The Environmental Movement Has a Serious Diversity Problem

A new report from Green 2.0 presents grim news for those concerned about diversity and inclusion in the environmental movement: It’s getting whiter over time, rather than more racially diverse — especially in the context of leadership roles.

This is a frustrating reality for advocates who have been fighting to bring racial justice to conversations about the environment – and for those wanting to work in solidarity to build a more powerful movement with a coalition of stakeholders from across the spectrum.

The organization, which explicitly works to promote racial diversity in environmentalism, found that the participation of people of color is falling at both foundations and non-governmental organizations. This research suggests that institutions are struggling to retain existing staff as well as recruit new employees.

At foundations, there was a dramatic decline in people of color in senior staff — from 33 percent to just 4 percent, from 2017 to 2018. While NGOs actually experienced a slight boost in people of color in senior staff roles, the numbers among board members and full-time staffers dropped. And while staffers were heavily female, that wasn’t the case with boards.

The group looked at the top 40 organizations in each category, which definitely obscures some data. This approach means that some groups — especially smaller, newer organizations headed by people of color — didn’t get counted. There are also inevitably some flaws with the survey data, which was self-reported; diversity surveys like this rely on organizations to be honest, but also can be skewed when people decline to include personal details about themselves, for a variety of reasons.

So the bottom line on these findings isn’t that the environmental movement is irredeemably racist. The data does, however, suggest that at leading organizations, people of color are having a hard time breaking in — and they may be experiencing burnout and other issues that make it hard for them to stay in their jobs.

The Green 2.0 report suggests that there’s a race problem the movement needs to deal with, which isn’t news to anyone; mainstream environmentalism is heavily associated with whiteness, and activists have made a number of missteps when it comes to failing to think about the needs of communities of color.

Racism is always unacceptable, but it has especially high costs here, because communities of color are on the front lines of climate change and other environmental issues – as they have been for centuries. Environmental racism highlights how pollution and environmental degradation tends to concentrate in communities of color, whether we’re talking about lead contamination in Flint, Michigan, or the location of dumps containing toxic materials.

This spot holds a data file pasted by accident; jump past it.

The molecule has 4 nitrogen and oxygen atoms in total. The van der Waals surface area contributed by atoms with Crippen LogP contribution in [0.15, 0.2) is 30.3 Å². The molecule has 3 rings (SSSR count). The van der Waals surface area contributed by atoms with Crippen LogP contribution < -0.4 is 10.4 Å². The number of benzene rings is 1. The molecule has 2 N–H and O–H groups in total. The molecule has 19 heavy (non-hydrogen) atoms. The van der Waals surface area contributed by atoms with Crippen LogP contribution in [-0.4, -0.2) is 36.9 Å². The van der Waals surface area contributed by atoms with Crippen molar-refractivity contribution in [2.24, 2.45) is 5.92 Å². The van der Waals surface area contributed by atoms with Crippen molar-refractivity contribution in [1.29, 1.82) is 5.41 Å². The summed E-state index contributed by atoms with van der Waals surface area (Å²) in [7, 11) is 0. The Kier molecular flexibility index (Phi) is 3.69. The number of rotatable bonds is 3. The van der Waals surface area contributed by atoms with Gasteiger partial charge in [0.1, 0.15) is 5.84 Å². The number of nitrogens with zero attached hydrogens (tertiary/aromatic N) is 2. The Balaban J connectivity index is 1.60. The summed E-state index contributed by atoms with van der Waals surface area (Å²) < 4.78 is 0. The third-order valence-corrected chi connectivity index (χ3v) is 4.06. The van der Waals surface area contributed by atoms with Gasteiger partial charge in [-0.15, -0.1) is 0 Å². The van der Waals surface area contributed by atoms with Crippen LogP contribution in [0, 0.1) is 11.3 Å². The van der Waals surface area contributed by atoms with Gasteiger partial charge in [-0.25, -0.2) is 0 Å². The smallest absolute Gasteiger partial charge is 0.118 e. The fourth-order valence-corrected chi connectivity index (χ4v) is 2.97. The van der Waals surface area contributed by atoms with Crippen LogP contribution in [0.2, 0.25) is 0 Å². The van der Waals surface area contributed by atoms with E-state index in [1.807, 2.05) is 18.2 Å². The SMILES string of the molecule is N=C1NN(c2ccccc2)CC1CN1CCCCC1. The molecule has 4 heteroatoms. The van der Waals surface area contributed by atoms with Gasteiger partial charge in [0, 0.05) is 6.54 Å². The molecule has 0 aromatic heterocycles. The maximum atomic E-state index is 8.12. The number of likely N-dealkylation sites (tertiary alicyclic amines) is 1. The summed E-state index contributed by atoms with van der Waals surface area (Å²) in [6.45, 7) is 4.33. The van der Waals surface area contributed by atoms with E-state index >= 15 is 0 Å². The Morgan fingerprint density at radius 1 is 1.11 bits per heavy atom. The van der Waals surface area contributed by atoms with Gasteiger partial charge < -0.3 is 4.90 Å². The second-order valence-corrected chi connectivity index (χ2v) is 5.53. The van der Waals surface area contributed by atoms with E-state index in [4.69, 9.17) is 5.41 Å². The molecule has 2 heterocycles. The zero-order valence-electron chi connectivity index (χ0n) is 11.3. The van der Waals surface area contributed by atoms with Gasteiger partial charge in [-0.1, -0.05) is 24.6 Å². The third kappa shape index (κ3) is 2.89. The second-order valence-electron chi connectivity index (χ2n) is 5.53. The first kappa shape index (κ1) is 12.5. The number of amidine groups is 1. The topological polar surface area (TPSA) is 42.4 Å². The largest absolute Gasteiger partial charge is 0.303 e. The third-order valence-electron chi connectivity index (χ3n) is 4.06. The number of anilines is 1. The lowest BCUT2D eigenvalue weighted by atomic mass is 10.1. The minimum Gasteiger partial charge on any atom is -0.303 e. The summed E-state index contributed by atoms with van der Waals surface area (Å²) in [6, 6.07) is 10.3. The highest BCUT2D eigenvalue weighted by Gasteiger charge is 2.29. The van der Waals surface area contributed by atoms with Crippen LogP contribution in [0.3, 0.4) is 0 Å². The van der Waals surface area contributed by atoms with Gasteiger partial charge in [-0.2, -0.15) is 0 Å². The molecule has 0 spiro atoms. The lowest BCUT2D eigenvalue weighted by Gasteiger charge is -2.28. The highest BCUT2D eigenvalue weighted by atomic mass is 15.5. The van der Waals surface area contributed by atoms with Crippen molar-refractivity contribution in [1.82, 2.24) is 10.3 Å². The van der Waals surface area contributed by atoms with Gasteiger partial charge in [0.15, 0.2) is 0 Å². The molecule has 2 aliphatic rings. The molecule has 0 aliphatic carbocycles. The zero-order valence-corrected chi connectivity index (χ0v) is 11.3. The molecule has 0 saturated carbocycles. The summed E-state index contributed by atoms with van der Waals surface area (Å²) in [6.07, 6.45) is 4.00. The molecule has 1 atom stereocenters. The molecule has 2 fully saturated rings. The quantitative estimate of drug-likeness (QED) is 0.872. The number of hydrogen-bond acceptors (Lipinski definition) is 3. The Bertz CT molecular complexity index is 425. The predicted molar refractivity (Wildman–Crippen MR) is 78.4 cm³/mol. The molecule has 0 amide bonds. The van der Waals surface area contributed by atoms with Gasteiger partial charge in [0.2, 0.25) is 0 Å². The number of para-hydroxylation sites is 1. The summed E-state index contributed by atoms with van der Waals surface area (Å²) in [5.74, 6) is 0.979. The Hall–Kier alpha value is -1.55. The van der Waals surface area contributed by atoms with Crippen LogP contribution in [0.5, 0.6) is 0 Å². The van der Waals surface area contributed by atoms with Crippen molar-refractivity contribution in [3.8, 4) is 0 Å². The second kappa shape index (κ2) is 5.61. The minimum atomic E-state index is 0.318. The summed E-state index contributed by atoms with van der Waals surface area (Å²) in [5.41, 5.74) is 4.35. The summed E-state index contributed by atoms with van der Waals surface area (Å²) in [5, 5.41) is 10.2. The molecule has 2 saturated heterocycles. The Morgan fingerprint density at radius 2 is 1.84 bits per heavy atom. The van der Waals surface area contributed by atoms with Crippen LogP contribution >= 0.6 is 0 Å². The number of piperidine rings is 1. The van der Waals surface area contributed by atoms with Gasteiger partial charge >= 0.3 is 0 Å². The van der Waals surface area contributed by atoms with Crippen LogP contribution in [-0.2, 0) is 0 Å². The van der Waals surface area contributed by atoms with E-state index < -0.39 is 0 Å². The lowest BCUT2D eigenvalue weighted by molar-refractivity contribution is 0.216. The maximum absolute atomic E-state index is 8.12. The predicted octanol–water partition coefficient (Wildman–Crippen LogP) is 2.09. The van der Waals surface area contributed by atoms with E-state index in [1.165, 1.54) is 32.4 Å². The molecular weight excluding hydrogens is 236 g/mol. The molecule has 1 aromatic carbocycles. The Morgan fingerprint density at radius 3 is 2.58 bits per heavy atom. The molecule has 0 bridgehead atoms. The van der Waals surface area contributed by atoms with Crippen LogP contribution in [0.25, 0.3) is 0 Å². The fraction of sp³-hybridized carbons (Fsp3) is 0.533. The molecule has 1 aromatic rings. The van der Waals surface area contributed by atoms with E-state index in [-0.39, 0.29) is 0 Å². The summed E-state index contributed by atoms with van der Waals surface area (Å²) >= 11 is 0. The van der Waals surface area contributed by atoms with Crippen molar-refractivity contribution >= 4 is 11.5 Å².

And for indigenous people, racism takes on additional complexities as the land their communities hold sacred is exploited for natural resources, broken up by government entities and treated disrespectfully by settlers.

People of color working on environmental justice issues sometimes wind up isolated from white-led groups because they have different approaches to the work and different priorities. Diversity and inclusion in the environmental movement doesn’t just mean “hire more people of color.” It requires connecting with communities of color to learn about their issues and cultivate activists as leaders, and working within organizations to change their culture so people of color want to work there.

To do so, however, also requires confronting the role of racism and white supremacy in the white environmental movement –  something some are reluctant to do; failing to do so, however, will erode environmental organizations and force them to miss out on incredibly valuable insights from people of color who are subject matter experts and residents of communities disproportionately impacted by environmental destruction.

Photo Credit: Getty Images

52 comments

Greta L
Alice L3 months ago

Thank you

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Marija M
Marija M3 months ago

tks very much for sharing

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Chad A
Chad Anderson3 months ago

Thank you.

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Ruth R
Ruth R3 months ago

Good article. Good point.

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Ruth R
Ruth R3 months ago

Please, in these places put in more environmental litigation and education by all people who have the education.

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B B
B B3 months ago

Thank you for this article.

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Colin C
Colin C3 months ago

Maybe an Affirmative Action policy

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Ruth S
Ruth S3 months ago

Thanks.

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Ruth S
Ruth S3 months ago

Thanks.

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Shae Lee
Shae Lee3 months ago

Thank you for sharing

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